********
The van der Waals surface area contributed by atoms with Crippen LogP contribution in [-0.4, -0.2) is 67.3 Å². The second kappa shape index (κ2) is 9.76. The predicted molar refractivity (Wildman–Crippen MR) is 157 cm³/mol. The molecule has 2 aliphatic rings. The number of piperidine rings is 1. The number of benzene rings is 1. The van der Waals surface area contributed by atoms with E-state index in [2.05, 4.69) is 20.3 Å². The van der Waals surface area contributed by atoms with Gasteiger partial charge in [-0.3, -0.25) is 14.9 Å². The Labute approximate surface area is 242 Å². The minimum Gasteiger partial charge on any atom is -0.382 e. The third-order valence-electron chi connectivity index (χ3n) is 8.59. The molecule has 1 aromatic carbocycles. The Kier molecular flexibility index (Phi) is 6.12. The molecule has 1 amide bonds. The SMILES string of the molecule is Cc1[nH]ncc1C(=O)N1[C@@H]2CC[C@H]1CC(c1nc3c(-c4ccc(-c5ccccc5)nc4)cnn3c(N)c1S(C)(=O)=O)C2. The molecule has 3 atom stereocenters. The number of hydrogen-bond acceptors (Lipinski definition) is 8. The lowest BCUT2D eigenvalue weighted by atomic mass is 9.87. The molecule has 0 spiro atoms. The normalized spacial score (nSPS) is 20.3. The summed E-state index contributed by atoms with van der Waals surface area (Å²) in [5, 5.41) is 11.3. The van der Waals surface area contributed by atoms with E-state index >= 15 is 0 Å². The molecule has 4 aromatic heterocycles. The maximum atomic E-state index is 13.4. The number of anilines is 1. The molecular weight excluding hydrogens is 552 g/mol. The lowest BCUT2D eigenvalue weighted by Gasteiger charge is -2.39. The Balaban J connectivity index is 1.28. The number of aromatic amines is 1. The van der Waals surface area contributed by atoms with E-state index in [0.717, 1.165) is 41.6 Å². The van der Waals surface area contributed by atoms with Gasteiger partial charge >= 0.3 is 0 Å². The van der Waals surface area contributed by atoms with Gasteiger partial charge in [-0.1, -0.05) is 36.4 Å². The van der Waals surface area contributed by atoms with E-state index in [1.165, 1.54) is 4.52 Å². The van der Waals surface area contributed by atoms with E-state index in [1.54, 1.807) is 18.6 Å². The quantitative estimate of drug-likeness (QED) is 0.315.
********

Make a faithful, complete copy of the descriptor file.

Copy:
The van der Waals surface area contributed by atoms with Crippen LogP contribution in [-0.4, -0.2) is 67.3 Å². The second kappa shape index (κ2) is 9.76. The predicted molar refractivity (Wildman–Crippen MR) is 157 cm³/mol. The molecule has 2 aliphatic rings. The number of piperidine rings is 1. The number of benzene rings is 1. The van der Waals surface area contributed by atoms with E-state index in [2.05, 4.69) is 20.3 Å². The van der Waals surface area contributed by atoms with Gasteiger partial charge in [-0.3, -0.25) is 14.9 Å². The Labute approximate surface area is 242 Å². The minimum Gasteiger partial charge on any atom is -0.382 e. The third-order valence-electron chi connectivity index (χ3n) is 8.59. The molecule has 1 aromatic carbocycles. The Kier molecular flexibility index (Phi) is 6.12. The molecule has 1 amide bonds. The SMILES string of the molecule is Cc1[nH]ncc1C(=O)N1[C@@H]2CC[C@H]1CC(c1nc3c(-c4ccc(-c5ccccc5)nc4)cnn3c(N)c1S(C)(=O)=O)C2. The molecule has 3 atom stereocenters. The number of hydrogen-bond acceptors (Lipinski definition) is 8. The lowest BCUT2D eigenvalue weighted by atomic mass is 9.87. The molecule has 0 spiro atoms. The normalized spacial score (nSPS) is 20.3. The summed E-state index contributed by atoms with van der Waals surface area (Å²) in [5, 5.41) is 11.3. The van der Waals surface area contributed by atoms with E-state index >= 15 is 0 Å². The molecule has 4 aromatic heterocycles. The maximum atomic E-state index is 13.4. The number of anilines is 1. The molecular weight excluding hydrogens is 552 g/mol. The lowest BCUT2D eigenvalue weighted by Gasteiger charge is -2.39. The Balaban J connectivity index is 1.28. The number of aromatic amines is 1. The van der Waals surface area contributed by atoms with E-state index in [0.717, 1.165) is 41.6 Å². The van der Waals surface area contributed by atoms with Gasteiger partial charge >= 0.3 is 0 Å². The van der Waals surface area contributed by atoms with Gasteiger partial charge in [-0.1, -0.05) is 36.4 Å². The van der Waals surface area contributed by atoms with E-state index in [1.165, 1.54) is 4.52 Å². The van der Waals surface area contributed by atoms with E-state index in [1.54, 1.807) is 18.6 Å². The quantitative estimate of drug-likeness (QED) is 0.315.